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August 5, 1893

SUPPURATIVE APPENDICITIS.Read at the Meeting of the Missouri State Medical Association at Sedalia, Mo., May, 1893.

JAMA. 1893;XXI(6):201-204. doi:10.1001/jama.1893.02420580023001g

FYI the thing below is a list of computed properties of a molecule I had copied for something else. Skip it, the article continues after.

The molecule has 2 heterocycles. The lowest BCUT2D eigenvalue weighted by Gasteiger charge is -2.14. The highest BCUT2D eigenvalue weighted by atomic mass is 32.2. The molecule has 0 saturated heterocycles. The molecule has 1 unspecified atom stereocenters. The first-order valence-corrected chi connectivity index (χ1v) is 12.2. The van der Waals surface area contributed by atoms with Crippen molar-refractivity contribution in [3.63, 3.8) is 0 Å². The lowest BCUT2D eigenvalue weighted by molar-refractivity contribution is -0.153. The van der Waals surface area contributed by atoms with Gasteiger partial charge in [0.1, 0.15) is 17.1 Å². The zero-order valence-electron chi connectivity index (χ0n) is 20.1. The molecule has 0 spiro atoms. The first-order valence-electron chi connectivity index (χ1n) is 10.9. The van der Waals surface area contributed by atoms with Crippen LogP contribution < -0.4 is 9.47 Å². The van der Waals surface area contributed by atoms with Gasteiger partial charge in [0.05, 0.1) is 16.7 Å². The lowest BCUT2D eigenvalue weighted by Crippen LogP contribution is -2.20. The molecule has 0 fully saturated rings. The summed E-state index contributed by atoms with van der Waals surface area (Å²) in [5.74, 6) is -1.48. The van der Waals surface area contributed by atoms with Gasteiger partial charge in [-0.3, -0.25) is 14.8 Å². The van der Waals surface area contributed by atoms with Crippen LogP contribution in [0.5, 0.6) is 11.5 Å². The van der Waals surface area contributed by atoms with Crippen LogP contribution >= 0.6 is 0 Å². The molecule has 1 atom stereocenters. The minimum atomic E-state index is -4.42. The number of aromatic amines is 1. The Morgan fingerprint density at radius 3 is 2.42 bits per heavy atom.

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The history of the cases of appendicitis given in this paper warrants me in making a few remarks upon its pathology and diagnosis. Until recently the anatomy of these parts was not fully understood. Mr. Trêves, in 1885 called attention to the fact that the caecum itself is entirely covered with peritoneum, which after enclosing it is reflected upon the posterior wall of the abdomen, being continuous with the ascending mesocolon where this fold exists. This organ lies quite free in the abdominal cavity, allowing it to enjoy various movements owing to its structure and attachments. Rokitansky describes these as three-fold; first, rotation upon its own axis; second, upon the mesentery as an axis; and third, upon other intestines as an axis. From these movements the location of the appendix will vary even in health, and especially is this true after the results of inflammation have taken place. A knowledge

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